Few issues are more central to our present predicaments than the relationship between economics and politics. After Adam Smith looks at how politics and political economy were articulated and altered in the century following the publication of Smith's Wealth of Nations. It considers how grand ideas about the connections between individual liberty, free markets, and social and economic justice sometimes attributed to Smith are as much the product of gradual modifications and changes wrought by later writers.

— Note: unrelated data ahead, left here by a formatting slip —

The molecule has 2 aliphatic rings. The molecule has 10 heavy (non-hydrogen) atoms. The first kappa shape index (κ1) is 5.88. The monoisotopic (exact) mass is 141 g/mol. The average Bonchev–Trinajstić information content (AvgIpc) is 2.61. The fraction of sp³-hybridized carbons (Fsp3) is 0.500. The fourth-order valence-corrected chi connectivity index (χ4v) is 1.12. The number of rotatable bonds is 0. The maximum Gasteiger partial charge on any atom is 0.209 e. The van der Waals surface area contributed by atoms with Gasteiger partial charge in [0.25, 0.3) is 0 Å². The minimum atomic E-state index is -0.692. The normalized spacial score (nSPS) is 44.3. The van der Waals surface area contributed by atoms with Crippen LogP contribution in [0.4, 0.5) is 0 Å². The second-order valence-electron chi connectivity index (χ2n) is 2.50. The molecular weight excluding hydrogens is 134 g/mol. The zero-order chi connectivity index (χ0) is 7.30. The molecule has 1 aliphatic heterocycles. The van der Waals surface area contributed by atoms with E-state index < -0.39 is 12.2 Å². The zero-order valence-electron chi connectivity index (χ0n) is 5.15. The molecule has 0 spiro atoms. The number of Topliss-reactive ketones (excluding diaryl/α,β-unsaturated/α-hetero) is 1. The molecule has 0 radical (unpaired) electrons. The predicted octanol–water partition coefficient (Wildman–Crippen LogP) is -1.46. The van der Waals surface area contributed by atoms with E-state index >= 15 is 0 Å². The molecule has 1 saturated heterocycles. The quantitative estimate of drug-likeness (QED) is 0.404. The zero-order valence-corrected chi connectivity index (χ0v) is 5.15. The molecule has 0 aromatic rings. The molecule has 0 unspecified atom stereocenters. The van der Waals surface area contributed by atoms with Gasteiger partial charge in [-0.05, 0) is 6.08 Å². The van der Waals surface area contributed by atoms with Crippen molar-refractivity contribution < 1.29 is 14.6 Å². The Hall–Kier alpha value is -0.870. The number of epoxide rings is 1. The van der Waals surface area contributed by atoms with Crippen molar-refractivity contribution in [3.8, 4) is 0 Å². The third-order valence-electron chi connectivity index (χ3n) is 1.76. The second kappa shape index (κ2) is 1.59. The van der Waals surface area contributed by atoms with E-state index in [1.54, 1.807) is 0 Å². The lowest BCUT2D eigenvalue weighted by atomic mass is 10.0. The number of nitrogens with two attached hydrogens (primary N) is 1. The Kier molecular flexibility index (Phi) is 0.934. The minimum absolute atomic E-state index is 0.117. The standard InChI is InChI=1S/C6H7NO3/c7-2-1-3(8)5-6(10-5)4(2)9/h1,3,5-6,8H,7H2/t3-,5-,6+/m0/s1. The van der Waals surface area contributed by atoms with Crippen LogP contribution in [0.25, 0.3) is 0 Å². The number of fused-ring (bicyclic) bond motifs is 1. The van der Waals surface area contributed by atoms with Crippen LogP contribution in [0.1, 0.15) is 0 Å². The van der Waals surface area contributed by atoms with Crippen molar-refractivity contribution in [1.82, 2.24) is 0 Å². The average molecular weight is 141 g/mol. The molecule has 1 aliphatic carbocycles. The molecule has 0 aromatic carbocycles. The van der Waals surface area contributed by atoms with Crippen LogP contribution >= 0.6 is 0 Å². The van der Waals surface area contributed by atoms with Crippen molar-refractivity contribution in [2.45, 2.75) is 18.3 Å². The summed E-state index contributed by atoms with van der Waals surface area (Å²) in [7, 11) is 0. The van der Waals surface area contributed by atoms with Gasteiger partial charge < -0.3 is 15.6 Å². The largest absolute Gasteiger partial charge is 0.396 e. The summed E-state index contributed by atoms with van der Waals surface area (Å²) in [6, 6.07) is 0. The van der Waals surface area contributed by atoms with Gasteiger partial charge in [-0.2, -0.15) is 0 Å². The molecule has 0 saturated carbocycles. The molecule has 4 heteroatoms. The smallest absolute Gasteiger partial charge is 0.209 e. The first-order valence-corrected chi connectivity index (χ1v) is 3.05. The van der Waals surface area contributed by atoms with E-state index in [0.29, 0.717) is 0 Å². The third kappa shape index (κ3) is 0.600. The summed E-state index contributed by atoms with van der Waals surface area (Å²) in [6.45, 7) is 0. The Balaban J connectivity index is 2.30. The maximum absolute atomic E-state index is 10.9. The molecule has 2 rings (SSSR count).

Thomas Robert Malthus, David Ricardo, James Mill, John Stuart Mill, and other liberals, radicals, and reformers had a hand in conceptual transformations that culminated in the advent of neoclassical economics. The population problem, the declining importance of agriculture, the consequences of industrialization, the structural characteristics of civil society, the role of the state in economic affairs, and the possible limits to progress were questions that underwent significant readjustments as the thinkers who confronted them in different times and circumstances reworked the framework of ideas advanced by Smith. By exploring how questions Smith had originally grappled with were recast as the economy and the principles of political economy altered during the nineteenth century, this book demonstrates that we are as much the heirs of later images of Smith as we are of Smith himself.